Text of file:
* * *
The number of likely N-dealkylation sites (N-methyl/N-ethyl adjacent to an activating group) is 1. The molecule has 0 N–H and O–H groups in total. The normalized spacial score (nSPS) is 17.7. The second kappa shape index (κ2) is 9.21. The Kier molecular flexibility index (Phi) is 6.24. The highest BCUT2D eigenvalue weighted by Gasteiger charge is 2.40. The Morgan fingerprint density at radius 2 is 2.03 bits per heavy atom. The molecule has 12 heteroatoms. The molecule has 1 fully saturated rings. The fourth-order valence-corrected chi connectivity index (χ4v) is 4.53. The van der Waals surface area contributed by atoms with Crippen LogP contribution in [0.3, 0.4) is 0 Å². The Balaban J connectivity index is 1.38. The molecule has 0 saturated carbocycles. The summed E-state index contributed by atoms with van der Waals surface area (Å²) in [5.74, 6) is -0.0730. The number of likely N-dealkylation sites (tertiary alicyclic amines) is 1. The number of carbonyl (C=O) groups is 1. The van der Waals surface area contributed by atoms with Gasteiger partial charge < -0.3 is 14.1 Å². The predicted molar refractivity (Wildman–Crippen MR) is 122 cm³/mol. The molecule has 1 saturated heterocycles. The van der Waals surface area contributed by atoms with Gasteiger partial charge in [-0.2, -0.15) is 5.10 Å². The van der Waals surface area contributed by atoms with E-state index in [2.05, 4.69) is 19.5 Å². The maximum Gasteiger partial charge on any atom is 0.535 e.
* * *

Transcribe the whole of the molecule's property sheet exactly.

The number of likely N-dealkylation sites (N-methyl/N-ethyl adjacent to an activating group) is 1. The molecule has 0 N–H and O–H groups in total. The normalized spacial score (nSPS) is 17.7. The second kappa shape index (κ2) is 9.21. The Kier molecular flexibility index (Phi) is 6.24. The highest BCUT2D eigenvalue weighted by Gasteiger charge is 2.40. The Morgan fingerprint density at radius 2 is 2.03 bits per heavy atom. The molecule has 12 heteroatoms. The molecule has 1 fully saturated rings. The fourth-order valence-corrected chi connectivity index (χ4v) is 4.53. The van der Waals surface area contributed by atoms with Crippen LogP contribution in [0.3, 0.4) is 0 Å². The Balaban J connectivity index is 1.38. The molecule has 0 saturated carbocycles. The summed E-state index contributed by atoms with van der Waals surface area (Å²) in [5.74, 6) is -0.0730. The number of likely N-dealkylation sites (tertiary alicyclic amines) is 1. The number of carbonyl (C=O) groups is 1. The van der Waals surface area contributed by atoms with Gasteiger partial charge < -0.3 is 14.1 Å². The predicted molar refractivity (Wildman–Crippen MR) is 122 cm³/mol. The molecule has 1 saturated heterocycles. The van der Waals surface area contributed by atoms with Gasteiger partial charge in [-0.2, -0.15) is 5.10 Å². The van der Waals surface area contributed by atoms with E-state index in [2.05, 4.69) is 19.5 Å². The maximum Gasteiger partial charge on any atom is 0.535 e.